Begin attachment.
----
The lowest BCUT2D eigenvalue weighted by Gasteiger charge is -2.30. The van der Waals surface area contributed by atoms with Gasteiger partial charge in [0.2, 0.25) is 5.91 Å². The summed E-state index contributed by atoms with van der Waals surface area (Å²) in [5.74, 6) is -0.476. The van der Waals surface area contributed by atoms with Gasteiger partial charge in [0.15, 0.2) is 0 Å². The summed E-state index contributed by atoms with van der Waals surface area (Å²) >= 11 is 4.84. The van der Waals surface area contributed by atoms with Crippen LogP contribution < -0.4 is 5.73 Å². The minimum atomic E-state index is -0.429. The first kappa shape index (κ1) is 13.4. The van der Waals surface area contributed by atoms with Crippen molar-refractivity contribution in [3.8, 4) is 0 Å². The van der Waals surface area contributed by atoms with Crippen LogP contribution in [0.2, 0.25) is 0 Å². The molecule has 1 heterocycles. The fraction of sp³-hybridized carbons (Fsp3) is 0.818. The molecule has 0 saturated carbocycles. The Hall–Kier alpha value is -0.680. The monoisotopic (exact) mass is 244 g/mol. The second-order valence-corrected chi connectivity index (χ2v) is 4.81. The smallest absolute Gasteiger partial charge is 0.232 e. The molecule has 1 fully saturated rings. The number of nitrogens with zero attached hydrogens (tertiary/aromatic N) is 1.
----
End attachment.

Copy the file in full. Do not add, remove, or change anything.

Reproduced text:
The lowest BCUT2D eigenvalue weighted by Gasteiger charge is -2.30. The van der Waals surface area contributed by atoms with Gasteiger partial charge in [0.2, 0.25) is 5.91 Å². The summed E-state index contributed by atoms with van der Waals surface area (Å²) in [5.74, 6) is -0.476. The van der Waals surface area contributed by atoms with Gasteiger partial charge in [0.15, 0.2) is 0 Å². The summed E-state index contributed by atoms with van der Waals surface area (Å²) >= 11 is 4.84. The van der Waals surface area contributed by atoms with Crippen LogP contribution < -0.4 is 5.73 Å². The minimum atomic E-state index is -0.429. The first kappa shape index (κ1) is 13.4. The van der Waals surface area contributed by atoms with Crippen molar-refractivity contribution in [3.8, 4) is 0 Å². The van der Waals surface area contributed by atoms with Crippen LogP contribution in [0.2, 0.25) is 0 Å². The molecule has 1 heterocycles. The fraction of sp³-hybridized carbons (Fsp3) is 0.818. The molecule has 0 saturated carbocycles. The Hall–Kier alpha value is -0.680. The monoisotopic (exact) mass is 244 g/mol. The second-order valence-corrected chi connectivity index (χ2v) is 4.81. The smallest absolute Gasteiger partial charge is 0.232 e. The molecule has 1 fully saturated rings. The number of nitrogens with zero attached hydrogens (tertiary/aromatic N) is 1.